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*[[Illinois Probate Records|Illinois]]
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*[[Indiana Probate Records|Indiana]]
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*[[Iowa Probate Records|Iowa]]
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*[[Kansas Probate Records|Kansas]]
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*[[Kentucky Probate Records|Kentucky]]
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*[[Louisiana Probate Records|Louisiana]]
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*[[Maine Probate Records|Maine]]
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*[[Maryland Probate Records|Maryland]]
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*[[Massachusetts Probate Records|Massachusetts]]
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*[[Michigan Probate Records|Michigan]]
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*[[Minnesota Probate Records|Minnesota]]
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*[[Mississippi Probate Records|Mississippi]]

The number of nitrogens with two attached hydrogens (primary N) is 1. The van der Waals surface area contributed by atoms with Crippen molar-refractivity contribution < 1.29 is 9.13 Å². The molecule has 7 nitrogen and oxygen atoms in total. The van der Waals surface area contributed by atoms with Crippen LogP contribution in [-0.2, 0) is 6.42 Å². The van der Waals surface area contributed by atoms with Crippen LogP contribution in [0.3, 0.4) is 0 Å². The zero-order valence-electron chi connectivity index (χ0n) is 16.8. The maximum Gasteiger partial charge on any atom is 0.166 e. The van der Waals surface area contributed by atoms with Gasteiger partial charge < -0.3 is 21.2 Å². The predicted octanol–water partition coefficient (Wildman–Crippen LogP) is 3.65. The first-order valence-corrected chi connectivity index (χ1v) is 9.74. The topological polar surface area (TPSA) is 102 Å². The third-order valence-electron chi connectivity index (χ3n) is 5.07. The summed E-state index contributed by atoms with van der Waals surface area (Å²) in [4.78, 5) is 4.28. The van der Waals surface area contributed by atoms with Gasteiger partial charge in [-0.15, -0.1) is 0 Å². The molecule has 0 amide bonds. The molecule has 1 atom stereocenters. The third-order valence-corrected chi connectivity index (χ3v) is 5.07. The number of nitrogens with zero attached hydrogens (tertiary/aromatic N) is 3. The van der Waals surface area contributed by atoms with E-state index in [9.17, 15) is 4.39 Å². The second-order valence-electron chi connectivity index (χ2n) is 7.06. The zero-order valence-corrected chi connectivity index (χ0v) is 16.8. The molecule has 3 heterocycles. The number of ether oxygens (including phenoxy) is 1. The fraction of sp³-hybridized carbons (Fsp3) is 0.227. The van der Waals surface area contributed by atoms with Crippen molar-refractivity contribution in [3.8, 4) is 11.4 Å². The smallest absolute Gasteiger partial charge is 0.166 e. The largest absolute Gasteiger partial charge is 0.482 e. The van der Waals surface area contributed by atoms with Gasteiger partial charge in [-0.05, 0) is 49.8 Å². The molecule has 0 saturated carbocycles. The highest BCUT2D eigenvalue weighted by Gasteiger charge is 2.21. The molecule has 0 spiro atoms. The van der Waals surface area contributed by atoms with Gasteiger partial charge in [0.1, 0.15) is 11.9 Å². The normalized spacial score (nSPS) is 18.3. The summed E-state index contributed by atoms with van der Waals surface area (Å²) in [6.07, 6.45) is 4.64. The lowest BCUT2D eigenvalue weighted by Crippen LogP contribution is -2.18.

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*[[Missouri Probate Records|Missouri]]
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*[[Montana Probate Records|Montana]]
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*[[Nebraska Probate Records|Nebraska]]
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*[[Nevada Probate Records|Nevada]]
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*[[New Hampshire Probate Records|New Hampshire]]
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*[[New Jersey Probate Records|New Jersey]]
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*[[New Mexico Probate Records|New Mexico]]
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*[[New York Probate Records|New York]]
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*[[North Carolina Probate Records|North Carolina]]
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*[[North Dakota Probate Records|North Dakota]]
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*[[Ohio Probate Records|Ohio]]
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*[[Oklahoma Probate Records|Oklahoma]]